Investigating the earth, its environment and climate from an aircraft while in flight places extremely high demands on a cockpiut crew. Within just a few minutes they have to routinely carry out flight patterns while flying through a succession of distinct air layers, and be capable of total concentration in storms or when flying at very low altitudes. Test dangerous borderline situations safely in a flight simulator and learn about the multitude of tasks associated with flight preparation, guidance and navigation.
Aircraft have important applications in science and research. This includes the two DLR research aircraft ATTAS and Falcon, which are being employed to find out more about a much feared aerodynamic problem - the dangerous eddies which form behind moving aircraft. As part of a European project these planes are demonstrating how these so-called wake vortices, which are highly dangerous for following aircraft, can be investigated from the air. With its ten planes DLR maintains the largest fleet of research aircraft in Europe.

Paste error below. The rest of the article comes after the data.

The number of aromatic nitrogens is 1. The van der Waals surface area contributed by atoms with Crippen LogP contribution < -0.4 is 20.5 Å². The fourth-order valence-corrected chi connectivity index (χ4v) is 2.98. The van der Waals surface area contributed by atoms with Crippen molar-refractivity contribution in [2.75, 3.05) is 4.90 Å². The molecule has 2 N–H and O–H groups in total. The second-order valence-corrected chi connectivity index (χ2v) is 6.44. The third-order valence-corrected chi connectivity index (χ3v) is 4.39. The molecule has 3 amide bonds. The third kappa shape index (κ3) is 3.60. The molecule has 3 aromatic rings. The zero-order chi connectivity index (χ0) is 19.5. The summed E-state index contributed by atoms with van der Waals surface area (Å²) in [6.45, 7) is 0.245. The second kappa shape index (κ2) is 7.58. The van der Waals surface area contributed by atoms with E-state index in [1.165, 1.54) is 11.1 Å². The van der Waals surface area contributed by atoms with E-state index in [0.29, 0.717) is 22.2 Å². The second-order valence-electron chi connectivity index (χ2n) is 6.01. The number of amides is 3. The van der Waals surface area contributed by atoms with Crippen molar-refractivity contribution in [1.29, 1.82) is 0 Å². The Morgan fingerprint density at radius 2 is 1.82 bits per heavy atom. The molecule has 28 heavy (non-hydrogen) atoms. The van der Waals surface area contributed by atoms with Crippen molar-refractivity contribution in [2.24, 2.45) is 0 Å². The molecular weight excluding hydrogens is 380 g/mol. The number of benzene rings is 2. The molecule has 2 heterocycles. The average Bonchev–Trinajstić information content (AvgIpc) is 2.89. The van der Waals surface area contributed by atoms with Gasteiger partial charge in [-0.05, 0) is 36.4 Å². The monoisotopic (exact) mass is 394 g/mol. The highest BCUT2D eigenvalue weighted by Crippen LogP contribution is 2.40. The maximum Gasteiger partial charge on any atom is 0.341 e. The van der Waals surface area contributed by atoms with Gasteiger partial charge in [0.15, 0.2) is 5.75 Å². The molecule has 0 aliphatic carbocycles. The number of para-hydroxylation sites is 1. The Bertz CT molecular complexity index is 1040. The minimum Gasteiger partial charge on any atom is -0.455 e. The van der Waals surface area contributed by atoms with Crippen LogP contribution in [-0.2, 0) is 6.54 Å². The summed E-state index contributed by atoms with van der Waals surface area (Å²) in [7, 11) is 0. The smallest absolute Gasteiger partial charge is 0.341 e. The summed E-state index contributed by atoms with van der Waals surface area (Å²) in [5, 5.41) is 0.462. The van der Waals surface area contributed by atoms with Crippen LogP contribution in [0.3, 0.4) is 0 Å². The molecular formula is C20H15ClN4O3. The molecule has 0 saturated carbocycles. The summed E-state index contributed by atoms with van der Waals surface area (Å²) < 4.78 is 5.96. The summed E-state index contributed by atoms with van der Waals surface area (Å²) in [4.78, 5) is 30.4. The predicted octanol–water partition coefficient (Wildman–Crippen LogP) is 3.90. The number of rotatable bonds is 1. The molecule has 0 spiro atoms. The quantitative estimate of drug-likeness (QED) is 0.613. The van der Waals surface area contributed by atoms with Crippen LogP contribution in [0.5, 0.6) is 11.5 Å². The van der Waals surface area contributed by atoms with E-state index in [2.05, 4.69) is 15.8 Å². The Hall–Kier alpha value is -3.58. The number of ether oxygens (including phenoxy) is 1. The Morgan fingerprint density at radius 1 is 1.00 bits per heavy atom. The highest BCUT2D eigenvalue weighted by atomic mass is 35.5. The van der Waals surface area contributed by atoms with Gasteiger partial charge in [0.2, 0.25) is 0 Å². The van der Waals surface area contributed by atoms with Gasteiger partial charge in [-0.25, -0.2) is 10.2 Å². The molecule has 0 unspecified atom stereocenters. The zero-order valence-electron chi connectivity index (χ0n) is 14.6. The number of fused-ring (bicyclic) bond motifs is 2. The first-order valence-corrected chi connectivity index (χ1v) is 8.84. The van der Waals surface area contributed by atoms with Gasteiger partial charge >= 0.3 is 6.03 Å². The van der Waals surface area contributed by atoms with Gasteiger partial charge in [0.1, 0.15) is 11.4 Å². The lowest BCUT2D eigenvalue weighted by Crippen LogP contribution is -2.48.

Soon passenger aircraft will be taking over some of the research tasks. DLR is developing in international cooperation a very efficient suite of instruments for the purpose. During scheduled flights the concentration of various trace gases like ozone, water vapour, carbon monoxide and nitrogen oxides is to be measured.
In the DLR_School_Lab simulator with "X-Plane" software you'll feel as if you were in a cockpit. It's used to train pilots. Plan a measurement campaign and carry it out in a simulation. A data log will register important characteristics of the atmosphere like air pressure and temperature. Discuss and evaluate the results together. Why is a copilot essential for controlling a plane? Why do you need an ILS (instrument landing system) for safe landing? How do pilots orient themselves via radio transmission?
You'll take off into the physics of flight. And find out in the process why it's easy for birds and aircraft to fly.